SNP’s word of the day: Coulrophobia
Meaning: The abnormal fear of clowns.
Usage: “In discussions of causes of coulrophobia, [most] seem to agree that the most fear-inducing aspect of clowns is the heavy makeup which, accompanied by the bulbous nose and weird color of hair, completely conceal the wearer’s identity.” — artofclowning.com
You should know it because: David Lynch‘s solo album (you read that right) is out today, and because the world’s most Lynchian director just can’t help himself, he’s given it the most simplistically creepy name in the world: Crazy Clown Time. Dear god. As if the man hasn’t already been scaring kidults since Eraserhead. “Most of its material is what you might expect from an album made by David Lynch: tense, repetitive bluesy music permeated by reverb and echo,” writes Pitchfork, accurately. Karen O sings on a few tracks—notably the opener, “Pinky’s Dream,” which is really the only song you need to listen to. You’ll get the point.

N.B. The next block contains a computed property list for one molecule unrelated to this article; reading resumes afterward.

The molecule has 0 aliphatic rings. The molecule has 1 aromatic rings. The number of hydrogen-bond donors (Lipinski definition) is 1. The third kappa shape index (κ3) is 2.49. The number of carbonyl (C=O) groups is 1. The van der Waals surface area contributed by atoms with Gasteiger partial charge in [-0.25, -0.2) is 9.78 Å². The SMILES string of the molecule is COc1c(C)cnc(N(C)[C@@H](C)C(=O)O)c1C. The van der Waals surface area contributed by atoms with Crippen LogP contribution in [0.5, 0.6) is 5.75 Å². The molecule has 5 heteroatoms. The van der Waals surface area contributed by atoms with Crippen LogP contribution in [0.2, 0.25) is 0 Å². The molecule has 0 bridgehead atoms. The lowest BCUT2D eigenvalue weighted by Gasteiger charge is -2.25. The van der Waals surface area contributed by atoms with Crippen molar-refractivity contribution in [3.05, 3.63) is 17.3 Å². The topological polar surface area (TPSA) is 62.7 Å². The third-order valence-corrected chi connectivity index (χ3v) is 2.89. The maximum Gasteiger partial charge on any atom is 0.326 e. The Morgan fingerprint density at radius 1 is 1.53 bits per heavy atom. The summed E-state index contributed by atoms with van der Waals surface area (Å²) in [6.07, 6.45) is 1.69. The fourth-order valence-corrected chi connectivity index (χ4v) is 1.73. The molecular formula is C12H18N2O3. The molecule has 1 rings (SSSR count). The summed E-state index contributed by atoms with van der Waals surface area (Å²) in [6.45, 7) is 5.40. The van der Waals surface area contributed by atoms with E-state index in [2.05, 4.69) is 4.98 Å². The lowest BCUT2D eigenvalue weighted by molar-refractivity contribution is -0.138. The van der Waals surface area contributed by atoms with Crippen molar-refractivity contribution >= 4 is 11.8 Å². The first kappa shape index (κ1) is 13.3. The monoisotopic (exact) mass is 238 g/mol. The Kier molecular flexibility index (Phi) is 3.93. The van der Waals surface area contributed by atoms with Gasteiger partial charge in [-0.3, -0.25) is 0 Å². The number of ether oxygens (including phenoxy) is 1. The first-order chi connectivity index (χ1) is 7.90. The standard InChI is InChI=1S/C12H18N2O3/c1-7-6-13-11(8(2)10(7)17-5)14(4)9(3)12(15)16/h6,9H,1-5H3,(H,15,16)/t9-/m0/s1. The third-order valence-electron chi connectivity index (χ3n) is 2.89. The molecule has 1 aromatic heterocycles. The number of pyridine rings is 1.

But, really, this is one of Lynch’s more populist efforts. Nobody really understands Mulholland Drive (or perhaps it’s that everybody understands it and that every interpretation of it can be true, like it’s the Bible, or a dream), but everybody “gets” coulrophobia. So much so, I think, that the above definition of “coulrophobia” is misleading: what’s abnormal about fearing clowns? It’s inherently creepy, twisted even, for adults to look that happy. John Wayne Gacy, the serial killer, worked as a clown part-time. Joker is the scariest thing about Batman. John Galliano liked clowns, and we all know how that turned out… Clowns haunt Halloween rides at Disneyland and horror movies from Clownhouse to Stephen King‘s It to The Devil’s Rejects. This year, there’s a horror movie coming out about a dad who gets his kid a clown suit for a birthday party, only to find out it carries an evil curse that turns its wearer into a serial killer. It’s just called… Clown. We’re not even trying anymore.